Biden Administration Expects Booster Shots For Vaccinated Americans Beginning Week Of September 20

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Shelby Talcott Senior White House Correspondent
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Booster shots for vaccinated Americans are expected to be available beginning the week of September 20, federal health officials announced Wednesday.

The administration was set to announce the news sometime this week, according to earlier reports. White House chief medical advisor Dr. Anthony Facui previously noted it’s likely that all Americans will have to receive one at some point in time, and today’s announcement follows the Food and Drug Administration (FDA) approving the additional shot for immunocompromised people last week.

“Having reviewed the most current data, it is now our clinical judgment that that time to lay out a plan is now,” U.S. Surgeon General Dr. Vivek Murthy said.

“We are concerned that this pattern of decline we are seeing will continue in the months ahead, which could lead to reduced protection against severe disease, hospitalization and death,” Murthy said. “That is why today we are announcing our plan to stay ahead of this virus by being prepared to offer COVID-19 booster shots to fully vaccinated adults eighteen years and older. They would be eligible for their booster shot eight months after receiving their second dose of the Pfizer or Moderna MRNA vaccines.”


The plan, although announced Wednesday by the White House COVID-19 response team and public health officials, is still pending and needs approval from the FDA. The CDC’s advisory committee will also need to issue a booster dose recommendation. Murthy said this plan is intended “to stay ahead of this virus” and stressed that the vaccines are doing their job. (RELATED: President Biden Tells Americans To Expect More COVID Restrictions)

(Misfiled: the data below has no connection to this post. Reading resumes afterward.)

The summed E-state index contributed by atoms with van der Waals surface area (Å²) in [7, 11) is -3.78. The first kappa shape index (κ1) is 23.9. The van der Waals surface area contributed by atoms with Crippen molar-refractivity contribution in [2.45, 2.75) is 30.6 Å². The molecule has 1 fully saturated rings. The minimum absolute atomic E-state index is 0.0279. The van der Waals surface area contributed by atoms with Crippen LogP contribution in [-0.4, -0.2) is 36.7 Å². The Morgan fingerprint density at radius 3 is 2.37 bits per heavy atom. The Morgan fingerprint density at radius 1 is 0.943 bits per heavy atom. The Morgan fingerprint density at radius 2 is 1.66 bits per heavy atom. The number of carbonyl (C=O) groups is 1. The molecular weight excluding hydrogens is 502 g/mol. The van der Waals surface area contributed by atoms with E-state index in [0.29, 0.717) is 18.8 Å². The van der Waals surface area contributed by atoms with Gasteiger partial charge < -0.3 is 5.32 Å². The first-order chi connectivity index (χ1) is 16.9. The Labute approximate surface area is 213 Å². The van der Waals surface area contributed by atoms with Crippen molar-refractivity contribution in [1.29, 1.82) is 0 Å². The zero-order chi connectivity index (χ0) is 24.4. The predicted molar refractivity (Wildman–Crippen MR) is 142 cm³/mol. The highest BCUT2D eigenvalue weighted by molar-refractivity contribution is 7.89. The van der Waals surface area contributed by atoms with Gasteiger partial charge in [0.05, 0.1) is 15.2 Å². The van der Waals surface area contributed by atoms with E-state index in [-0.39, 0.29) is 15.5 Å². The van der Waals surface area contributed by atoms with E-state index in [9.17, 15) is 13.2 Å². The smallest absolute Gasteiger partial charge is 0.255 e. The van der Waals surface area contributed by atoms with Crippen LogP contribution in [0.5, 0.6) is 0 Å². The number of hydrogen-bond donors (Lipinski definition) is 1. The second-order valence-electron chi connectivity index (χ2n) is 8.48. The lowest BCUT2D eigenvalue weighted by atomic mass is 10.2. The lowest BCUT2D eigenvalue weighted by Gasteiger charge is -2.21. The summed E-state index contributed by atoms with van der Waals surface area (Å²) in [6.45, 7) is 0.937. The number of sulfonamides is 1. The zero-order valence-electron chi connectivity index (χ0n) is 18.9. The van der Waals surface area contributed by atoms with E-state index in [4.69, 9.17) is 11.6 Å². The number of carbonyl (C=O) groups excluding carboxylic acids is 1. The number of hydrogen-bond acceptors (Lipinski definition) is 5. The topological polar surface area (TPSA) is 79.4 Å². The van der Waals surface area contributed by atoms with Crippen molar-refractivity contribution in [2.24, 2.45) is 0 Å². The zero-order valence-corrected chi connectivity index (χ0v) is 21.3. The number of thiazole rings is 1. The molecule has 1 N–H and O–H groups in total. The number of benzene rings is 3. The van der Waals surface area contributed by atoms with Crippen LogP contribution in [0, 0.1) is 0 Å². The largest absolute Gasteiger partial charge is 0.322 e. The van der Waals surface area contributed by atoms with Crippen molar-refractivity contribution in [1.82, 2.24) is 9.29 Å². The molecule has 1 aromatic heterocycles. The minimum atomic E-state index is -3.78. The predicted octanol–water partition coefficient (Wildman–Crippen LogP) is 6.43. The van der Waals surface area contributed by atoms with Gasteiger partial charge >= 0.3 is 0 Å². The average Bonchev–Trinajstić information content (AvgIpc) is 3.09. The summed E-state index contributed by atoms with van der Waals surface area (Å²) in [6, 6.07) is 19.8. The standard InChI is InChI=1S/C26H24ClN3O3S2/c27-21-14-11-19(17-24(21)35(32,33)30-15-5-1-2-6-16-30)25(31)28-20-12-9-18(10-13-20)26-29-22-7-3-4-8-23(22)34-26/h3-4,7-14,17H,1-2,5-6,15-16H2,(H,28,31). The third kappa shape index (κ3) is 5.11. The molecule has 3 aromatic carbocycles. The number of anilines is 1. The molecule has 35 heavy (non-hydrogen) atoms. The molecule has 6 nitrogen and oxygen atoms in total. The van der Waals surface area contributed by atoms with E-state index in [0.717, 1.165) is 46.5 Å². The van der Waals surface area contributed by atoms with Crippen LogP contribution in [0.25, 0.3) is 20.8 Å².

The first group of American’s ability to get this booster shot will likely be those who were first to receive the original COVID-19 vaccines. These individuals include nursing home residers and health care providers, CBS News noted.

“In association with the dominance of the delta variant, we are starting to see evidence of reduced protection against mild and moderate disease,” health officials said in a statement prior to the White House COVID-19 press briefing, according to CBS News. “Based on our latest assessment, the current protection against severe disease, hospitalization and death could diminish in the months ahead, especially among those who are at higher risk or were vaccinated during the earlier phases of the vaccination rollout. For that reason, we conclude that a booster shot will be needed to maximize vaccine-induced protection and prolong its durability.”

President Joe Biden will discuss booster shots at the White House later Wednesday, according to press secretary Jen Psaki. The booster shot announcement follows concern from administration officials over the Delta variant, which now makes up 98.8% of infections in the U.S., according to the CDC.